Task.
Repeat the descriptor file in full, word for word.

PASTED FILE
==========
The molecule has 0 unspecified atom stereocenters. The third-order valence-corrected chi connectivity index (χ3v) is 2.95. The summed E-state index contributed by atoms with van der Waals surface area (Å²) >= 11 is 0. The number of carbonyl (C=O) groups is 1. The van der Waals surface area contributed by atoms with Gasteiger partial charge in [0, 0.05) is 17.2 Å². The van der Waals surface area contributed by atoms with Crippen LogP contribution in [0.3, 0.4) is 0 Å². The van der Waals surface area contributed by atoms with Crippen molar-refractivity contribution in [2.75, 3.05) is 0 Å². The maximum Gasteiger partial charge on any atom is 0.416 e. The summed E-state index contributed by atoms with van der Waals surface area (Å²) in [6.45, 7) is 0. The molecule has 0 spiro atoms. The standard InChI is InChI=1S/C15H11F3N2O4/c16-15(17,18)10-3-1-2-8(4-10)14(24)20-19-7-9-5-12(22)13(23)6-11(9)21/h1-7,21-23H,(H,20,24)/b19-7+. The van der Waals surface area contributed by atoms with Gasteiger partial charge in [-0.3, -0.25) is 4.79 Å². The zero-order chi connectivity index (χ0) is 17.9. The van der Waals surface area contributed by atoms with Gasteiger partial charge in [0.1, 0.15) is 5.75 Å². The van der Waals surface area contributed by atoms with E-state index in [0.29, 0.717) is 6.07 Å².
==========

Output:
The molecule has 0 unspecified atom stereocenters. The third-order valence-corrected chi connectivity index (χ3v) is 2.95. The summed E-state index contributed by atoms with van der Waals surface area (Å²) >= 11 is 0. The number of carbonyl (C=O) groups is 1. The van der Waals surface area contributed by atoms with Gasteiger partial charge in [0, 0.05) is 17.2 Å². The van der Waals surface area contributed by atoms with Crippen LogP contribution in [0.3, 0.4) is 0 Å². The van der Waals surface area contributed by atoms with Crippen molar-refractivity contribution in [2.75, 3.05) is 0 Å². The maximum Gasteiger partial charge on any atom is 0.416 e. The summed E-state index contributed by atoms with van der Waals surface area (Å²) in [6.45, 7) is 0. The molecule has 0 spiro atoms. The standard InChI is InChI=1S/C15H11F3N2O4/c16-15(17,18)10-3-1-2-8(4-10)14(24)20-19-7-9-5-12(22)13(23)6-11(9)21/h1-7,21-23H,(H,20,24)/b19-7+. The van der Waals surface area contributed by atoms with Gasteiger partial charge in [-0.3, -0.25) is 4.79 Å². The zero-order chi connectivity index (χ0) is 17.9. The van der Waals surface area contributed by atoms with Gasteiger partial charge in [0.1, 0.15) is 5.75 Å². The van der Waals surface area contributed by atoms with E-state index in [0.29, 0.717) is 6.07 Å².